Wednesday, April 9, 2014
When All Else Fails - Research!
Currently at work on the third book of my Bridgeton Park Cemetery series, I just reached a point where the story branch I was following has disappeared into a wall, and nothing else is occurring. When I had a little less writing experience, this sort of speed bump would throw me into a panic. It took some time before I realized that getting stuck occasionally was not necessarily writer's block, but was more like a re-orienting to what part of the story needed to be told next. So now when inspiration becomes hard to find, I have learned that the best trick up my sleeve, my most efficient, fall-back, writing-related activity - is research.
Now for me, that can come under the guise of googling a detail for my story (Lorado Taft's stunning but frightening grave marker "Eternal Silence"), reading (all writers must read, mustn't they?), or watching one of my favorite paranormal reality shows (Ghost Hunters, The Haunting of...., Celebrity Ghost Stories, Paranormal Witness, etc.), or -and best of all- looking up ghost tours for upcoming travels (we're going to Williamsburg, VA in a couple of months).
Because I am obsessed with the paranormal, I don't have a difficult time entertaining myself with what can easily be found, whether in books, on TV, or on the Internet. I happily waste, er, use up hours on my research.
The thing is, though, when I'm doing this sort of digging around, all kinds of details start suggesting themselves to my muse, whispering bits of inspiration into the back of my mind, giving me glimpses of the sorts of hauntings my characters will face, even just suggesting particular words and phrases that I know are good for giving me goose bumps, and therefore good for unsettling my readers.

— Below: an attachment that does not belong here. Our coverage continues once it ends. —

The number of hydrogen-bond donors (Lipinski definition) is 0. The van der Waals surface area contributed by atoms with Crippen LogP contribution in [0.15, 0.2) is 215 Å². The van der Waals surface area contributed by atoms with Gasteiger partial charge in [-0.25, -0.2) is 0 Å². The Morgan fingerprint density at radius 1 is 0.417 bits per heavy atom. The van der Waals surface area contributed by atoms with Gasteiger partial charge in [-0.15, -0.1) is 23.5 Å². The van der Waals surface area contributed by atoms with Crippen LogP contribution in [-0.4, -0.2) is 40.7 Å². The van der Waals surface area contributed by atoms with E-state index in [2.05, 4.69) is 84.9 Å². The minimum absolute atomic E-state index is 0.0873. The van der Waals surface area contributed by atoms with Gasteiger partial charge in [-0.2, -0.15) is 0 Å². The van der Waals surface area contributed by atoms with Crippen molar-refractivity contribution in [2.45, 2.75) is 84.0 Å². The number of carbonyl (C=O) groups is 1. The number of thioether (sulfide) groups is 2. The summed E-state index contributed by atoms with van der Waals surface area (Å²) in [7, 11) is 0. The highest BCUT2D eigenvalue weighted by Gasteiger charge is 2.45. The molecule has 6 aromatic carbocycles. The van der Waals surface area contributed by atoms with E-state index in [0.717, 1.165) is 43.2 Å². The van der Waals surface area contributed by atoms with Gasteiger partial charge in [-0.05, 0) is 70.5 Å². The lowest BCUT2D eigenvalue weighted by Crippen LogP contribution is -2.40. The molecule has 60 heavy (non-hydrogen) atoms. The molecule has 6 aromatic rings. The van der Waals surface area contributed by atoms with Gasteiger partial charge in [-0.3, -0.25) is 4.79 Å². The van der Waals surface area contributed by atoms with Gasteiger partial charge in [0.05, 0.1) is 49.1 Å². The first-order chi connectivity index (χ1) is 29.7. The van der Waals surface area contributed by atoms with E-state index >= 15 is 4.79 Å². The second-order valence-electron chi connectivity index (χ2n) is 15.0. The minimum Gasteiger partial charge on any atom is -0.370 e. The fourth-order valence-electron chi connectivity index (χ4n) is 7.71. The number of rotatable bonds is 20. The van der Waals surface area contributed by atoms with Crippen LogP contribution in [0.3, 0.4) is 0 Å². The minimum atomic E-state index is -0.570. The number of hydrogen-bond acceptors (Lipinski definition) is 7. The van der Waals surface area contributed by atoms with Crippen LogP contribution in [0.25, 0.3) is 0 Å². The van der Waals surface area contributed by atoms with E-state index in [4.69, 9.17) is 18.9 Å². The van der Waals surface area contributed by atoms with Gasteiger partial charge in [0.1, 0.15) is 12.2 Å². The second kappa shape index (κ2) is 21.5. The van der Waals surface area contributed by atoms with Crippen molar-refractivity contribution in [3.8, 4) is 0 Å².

I also find interesting items that just may turn up in the next book or, even better, kick off an entirely new story that will hopefully find a home in one of my future works. And once my mind is free to play with that, then the flood of details and dialogue and situations I have been seeking bubbles to the fore and I can continue working on my current project, excited all over again to sit down at the keyboard.
Research, like music, seems to help me find a way to tap into that part of me that sees stories and needs to share them. Sometimes when I am slogging away on a novel, I forget about that inner excitement and urgency that results in what I hope will be a great read for someone else. Research helps me calm down my inner panic and work my way back to productivity. Is that true for you as well?